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Morning news brief

A MARTÍNEZ, HOST:

After a surprise visit to the nation's capital, Ukrainian President Volodymyr Zelenskyy is not heading home empty-handed.

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PRESIDENT VOLODYMYR ZELENSKYY: Your money is not charity. It's an investment in the global security and democracy that we handle in the most responsible way.

MARTÍNEZ: After many months of pleading from the Ukrainian government, the U.S. announced it will send a sophisticated air defense system to help Ukraine weather a storm of withering attacks from Russia. It's called a Patriot, and it's a long-range, high-altitude missile system that can target incoming missiles and aircraft. It was first used by the U.S. during the 1991 Gulf War and is now considered the premier air defense missile in the world. NPR's Tom Bowman joins us now to talk about this. Tom, tell us more about the Patriot.

TOM BOWMAN, BYLINE: Well, A, it's kind of now the gold standard for air defenses. It can hit a target from as far away as 100 miles in altitudes up to 79,000 feet. It has a sophisticated radar that can track multiple targets. Now, during the 1991 Gulf War, it didn't work that well, actually, and improvements were made over the years. So now it's really in high demand. Besides the U.S., Germany and many other countries use them. Israel has deployed Patriot in the past to shoot down drones, aircraft, other threats. Saudi Arabia, by the way, is making use of it today to target missiles fired by Houthi rebels in Yemen.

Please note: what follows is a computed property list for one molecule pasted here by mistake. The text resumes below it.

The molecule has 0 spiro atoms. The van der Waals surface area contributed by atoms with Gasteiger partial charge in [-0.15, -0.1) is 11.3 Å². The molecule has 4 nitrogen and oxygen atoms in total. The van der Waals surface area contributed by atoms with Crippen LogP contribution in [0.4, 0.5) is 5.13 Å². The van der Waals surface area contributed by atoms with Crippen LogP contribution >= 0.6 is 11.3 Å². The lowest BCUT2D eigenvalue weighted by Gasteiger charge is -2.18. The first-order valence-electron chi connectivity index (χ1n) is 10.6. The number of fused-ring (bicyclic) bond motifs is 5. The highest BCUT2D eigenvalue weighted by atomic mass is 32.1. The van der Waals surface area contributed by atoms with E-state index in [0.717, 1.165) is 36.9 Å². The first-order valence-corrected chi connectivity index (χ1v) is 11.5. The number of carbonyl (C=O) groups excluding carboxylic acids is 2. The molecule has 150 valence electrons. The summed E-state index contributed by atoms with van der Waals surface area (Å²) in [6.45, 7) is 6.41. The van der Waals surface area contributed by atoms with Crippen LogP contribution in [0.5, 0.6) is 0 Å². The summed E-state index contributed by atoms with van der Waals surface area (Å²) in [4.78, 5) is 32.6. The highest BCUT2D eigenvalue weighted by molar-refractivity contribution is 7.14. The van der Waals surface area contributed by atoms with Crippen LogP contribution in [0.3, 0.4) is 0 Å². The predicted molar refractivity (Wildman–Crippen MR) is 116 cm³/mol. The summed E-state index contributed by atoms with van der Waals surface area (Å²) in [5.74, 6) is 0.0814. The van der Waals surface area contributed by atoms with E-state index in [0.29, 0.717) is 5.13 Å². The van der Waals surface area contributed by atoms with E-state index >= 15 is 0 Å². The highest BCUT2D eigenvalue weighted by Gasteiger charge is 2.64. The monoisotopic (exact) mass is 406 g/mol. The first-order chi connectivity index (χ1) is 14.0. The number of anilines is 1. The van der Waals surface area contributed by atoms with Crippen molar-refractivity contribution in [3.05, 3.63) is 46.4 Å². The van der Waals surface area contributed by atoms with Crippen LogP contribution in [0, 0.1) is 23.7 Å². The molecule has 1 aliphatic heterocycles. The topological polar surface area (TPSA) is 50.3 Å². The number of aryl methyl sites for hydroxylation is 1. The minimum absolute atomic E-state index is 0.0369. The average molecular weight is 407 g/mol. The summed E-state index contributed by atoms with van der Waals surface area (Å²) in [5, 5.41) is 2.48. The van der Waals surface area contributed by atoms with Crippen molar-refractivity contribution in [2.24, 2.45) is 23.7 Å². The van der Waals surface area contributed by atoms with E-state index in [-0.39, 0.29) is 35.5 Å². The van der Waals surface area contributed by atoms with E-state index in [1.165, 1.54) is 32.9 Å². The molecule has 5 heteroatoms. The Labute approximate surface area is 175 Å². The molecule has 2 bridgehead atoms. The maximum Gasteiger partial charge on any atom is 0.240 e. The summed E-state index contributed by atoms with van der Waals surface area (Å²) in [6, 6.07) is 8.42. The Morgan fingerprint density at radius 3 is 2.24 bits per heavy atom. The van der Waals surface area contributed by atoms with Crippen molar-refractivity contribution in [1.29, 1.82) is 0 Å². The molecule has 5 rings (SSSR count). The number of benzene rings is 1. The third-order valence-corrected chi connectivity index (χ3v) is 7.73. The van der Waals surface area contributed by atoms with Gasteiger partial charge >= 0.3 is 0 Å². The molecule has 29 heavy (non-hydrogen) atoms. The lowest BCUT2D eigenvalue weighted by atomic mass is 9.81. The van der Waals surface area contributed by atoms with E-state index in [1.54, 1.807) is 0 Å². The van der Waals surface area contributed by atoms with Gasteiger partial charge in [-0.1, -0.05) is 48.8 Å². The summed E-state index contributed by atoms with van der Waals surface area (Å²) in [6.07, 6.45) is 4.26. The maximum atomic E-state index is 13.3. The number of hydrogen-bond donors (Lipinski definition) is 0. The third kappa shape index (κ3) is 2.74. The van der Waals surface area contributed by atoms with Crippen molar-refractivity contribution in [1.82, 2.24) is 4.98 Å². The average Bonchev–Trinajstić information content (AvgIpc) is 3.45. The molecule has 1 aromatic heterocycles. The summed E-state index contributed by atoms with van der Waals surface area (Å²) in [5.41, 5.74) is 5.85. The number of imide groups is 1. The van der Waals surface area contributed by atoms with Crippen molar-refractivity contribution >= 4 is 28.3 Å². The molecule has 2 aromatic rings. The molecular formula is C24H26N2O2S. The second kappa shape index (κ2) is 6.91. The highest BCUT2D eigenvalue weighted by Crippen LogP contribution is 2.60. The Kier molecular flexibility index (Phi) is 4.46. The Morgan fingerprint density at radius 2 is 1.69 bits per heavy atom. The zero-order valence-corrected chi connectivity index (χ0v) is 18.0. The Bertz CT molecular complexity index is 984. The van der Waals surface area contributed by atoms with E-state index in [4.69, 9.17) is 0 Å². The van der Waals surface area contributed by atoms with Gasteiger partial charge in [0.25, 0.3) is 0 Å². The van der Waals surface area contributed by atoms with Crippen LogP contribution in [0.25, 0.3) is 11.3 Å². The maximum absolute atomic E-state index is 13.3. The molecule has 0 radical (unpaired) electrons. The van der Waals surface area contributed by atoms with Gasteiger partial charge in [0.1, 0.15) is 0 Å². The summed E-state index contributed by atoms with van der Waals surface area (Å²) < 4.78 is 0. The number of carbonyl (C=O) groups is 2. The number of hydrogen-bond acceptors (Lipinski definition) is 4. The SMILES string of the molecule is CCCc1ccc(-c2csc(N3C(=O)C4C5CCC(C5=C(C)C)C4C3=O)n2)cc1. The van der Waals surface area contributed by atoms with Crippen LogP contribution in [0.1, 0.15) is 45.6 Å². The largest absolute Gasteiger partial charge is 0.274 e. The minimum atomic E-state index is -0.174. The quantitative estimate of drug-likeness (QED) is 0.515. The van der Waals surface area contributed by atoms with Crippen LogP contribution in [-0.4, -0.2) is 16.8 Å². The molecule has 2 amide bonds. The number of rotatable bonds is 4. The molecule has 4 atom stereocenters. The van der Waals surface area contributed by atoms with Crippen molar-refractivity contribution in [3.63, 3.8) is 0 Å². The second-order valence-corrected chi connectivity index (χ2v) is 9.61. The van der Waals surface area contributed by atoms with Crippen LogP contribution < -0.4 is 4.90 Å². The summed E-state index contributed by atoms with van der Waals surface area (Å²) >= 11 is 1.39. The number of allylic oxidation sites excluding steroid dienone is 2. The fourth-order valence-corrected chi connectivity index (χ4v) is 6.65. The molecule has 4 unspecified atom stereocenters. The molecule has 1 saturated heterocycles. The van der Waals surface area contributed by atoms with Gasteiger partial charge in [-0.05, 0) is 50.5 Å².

MARTÍNEZ: Now, Ukraine is getting pummeled by Russian attacks. How quickly will the Patriot get there, and will it make a difference?

BOWMAN: Well, one of the reasons the U.S. was reluctant to send the Patriot is 'cause it takes a long time to train on this system, usually about six months. So that's way too long a time to wait for the Russian air attacks. So the U.S. will take two months or so to train Ukrainians at a facility in Germany. The expectation is a Patriot system won't make it to Ukraine until sometime in February. Already the Ukrainians are shooting down 80 to 90% of the drones and missiles coming in. So the Patriot system will help, but it's not a game changer. That's according to the think tank, the Center for Strategic and International Studies in Washington. The center says a Patriot will fill some gaps in Ukraine's air defenses and provide more capability. But it can only defend a relatively small area, probably, you know, just the capital, Kyiv, But it's important to note the U.S. and its allies have sent other air defenses, some quite good, over the past year that are helping as well. And most recently, the Pentagon announced some defenses against those Iranian-made drones. Some of these defense systems will not shoot down the drones but actually - get this - interfere with its electronic signal and cause it to crash or go off course.

MARTÍNEZ: Now, a concern by the U.S. has been to not antagonize Russia and making sure that the U.S. and NATO aren't drawn in to a larger war with Russia. Will sending the Patriots be seen as an escalation?

BOWMAN: Well, Russian officials have repeatedly said that more sophisticated weapons like the Patriots sent by the U.S. will be seen as provocative, and there could be consequences. But Russia said the same thing about these other systems that were sent, such as one called HIMARS, which is a precise rocket artillery system that's been very successful at hitting Russian command centers, troops and supplies - really helped the Ukrainians push back the Russians. And there were really no consequences from Russia after the HIMARS were sent months ago. By the way, the U.S. argues that Patriot is a defensive system, not offensive. Now, the other thing is some defense analysts, like retired Air Force Lieutenant General Dave Deptula, are saying even more offensive weapons should be sent to push back Russian forces further. They're saying they need longer-range rocket artillery and even American F-16 warplanes. But, A, at this point, the White House is really not ready to go that far.